WANG JING: People are angry, are really furious about these tests, using Chinese children as guinea pigs.
CHARLES: The Chinese government reacted quickly. It punished three Chinese coauthors of the study, removing them from their jobs. Chinese officials say the researchers didn't get all the approvals they needed. Also, the researchers only told the children and their parents that this was a special kind of rice high in beta-carotene, not that it was genetically modified.
JING: They actually, on purpose, hide the fact that golden rice is a genetically modified crop.
CHARLES: And for some people, this makes all the difference in the world. This is where golden rice gets caught up in the bigger argument over genetically engineered crops - specifically, the argument over who benefits from them. Neth Dano, who works in the Philippines for the ETC Group, an advocate on behalf of small farmers, says the main purpose of genetically modifying crops has been profit, not helping people.
NETH DANO: A handful of corporations in developed countries have reaped billions of profits from selling genetically modified seeds and their proprietary herbicides.
CHARLES: And all that time, she says, these companies have claimed that this technology would benefit the poor.
DANO: The poor have always been at the center of each and every assertion about the importance of genetically modified organisms to mankind.
CHARLES: So this is the real significance of golden rice, she says. It gives biotech companies a chance to say, see? Biotechnology is good for the poor.
DANO: Some proponents are already announcing that the debate is over, that the golden rice product is actually the clincher.
CHARLES: Golden rice is not all public relations, Dano says. It is supposed to help people, but she doesn't think it will be a very good way to help them. She thinks it will be more expensive and less effective than traditional nutrition programs. It's mainly going to help the image of biotechnology, she says.
This mixture of motives - technology promotion and humanitarianism - also shows up in the biography of the man who's now leading the golden rice effort.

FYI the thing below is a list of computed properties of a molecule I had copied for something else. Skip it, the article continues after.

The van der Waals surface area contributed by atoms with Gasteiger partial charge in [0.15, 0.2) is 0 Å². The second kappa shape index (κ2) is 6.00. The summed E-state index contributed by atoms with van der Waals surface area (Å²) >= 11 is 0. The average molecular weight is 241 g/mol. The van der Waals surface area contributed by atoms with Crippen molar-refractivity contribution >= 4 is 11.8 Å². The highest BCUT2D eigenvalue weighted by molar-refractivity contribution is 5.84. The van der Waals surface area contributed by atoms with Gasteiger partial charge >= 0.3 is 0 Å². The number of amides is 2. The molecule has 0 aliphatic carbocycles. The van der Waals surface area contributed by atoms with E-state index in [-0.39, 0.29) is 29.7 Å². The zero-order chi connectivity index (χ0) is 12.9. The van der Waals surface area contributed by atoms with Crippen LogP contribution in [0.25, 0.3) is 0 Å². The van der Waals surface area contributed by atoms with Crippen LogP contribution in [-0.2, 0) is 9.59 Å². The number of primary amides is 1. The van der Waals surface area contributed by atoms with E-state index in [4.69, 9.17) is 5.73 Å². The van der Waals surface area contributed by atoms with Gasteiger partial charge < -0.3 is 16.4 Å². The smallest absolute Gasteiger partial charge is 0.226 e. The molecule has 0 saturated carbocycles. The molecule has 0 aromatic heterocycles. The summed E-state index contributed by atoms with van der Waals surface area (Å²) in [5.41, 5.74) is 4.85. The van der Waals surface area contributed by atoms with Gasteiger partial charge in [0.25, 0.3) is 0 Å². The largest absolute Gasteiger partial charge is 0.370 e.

GERARD BARRY: I'm Gerard Barry.
CHARLES: Gerard Barry spent more than 20 years in St. Louis working for Monsanto, the company that pioneered genetically engineered crops. He's listed as first inventor on some of Monsanto's most valuable patents. He found the gene that could made crops immune to the weed-killer Roundup. That gene is now in soybeans and corn grown on hundreds of millions of acres.
But along the way, Barry also got interested in rice.
BARRY: It was very exciting. Actually, it was probably my favorite crop ever to work on.
BARRY: Well, because you got to meet really passionate people. I mean, rice is something that's vital to large numbers of people. I mean, a couple of billion people a day eat it.
CHARLES: Ten years ago, Barry left the corporate world and moved to the nonprofit International Rice Research Institute in the Philippines, the place where the idea of golden rice was born in the first place. His job is now to shepherd it down the home stretch to the finish line. Part of the job is old-fashioned plant breeding, transferring the beta-carotene genes into rice varieties that farmers like to grow.
But before farmers can get their hands on golden rice, government regulators in each country need to agree that it's safe. Barry's network of researchers will apply for approval in the Philippines later this year. After that, they'll do the same in Bangladesh. That's only their very first step. They'll have to roll out a marketing campaign on behalf of golden rice, and it has to reach the poorest people in the most remote villages.
BARRY: Golden rice will be good for everybody, but some people need it more. And our job is to make sure the people who need it more have access to it and understand the value, and ask for it, ultimately.
CHARLES: It will be the final test of that 30-year-old brainstorm, the idea that genetically altered rice really could be a cheap, self-multiplying source of a vital nutrient. Dan Charles, NPR News. Transcript provided by NPR, Copyright NPR.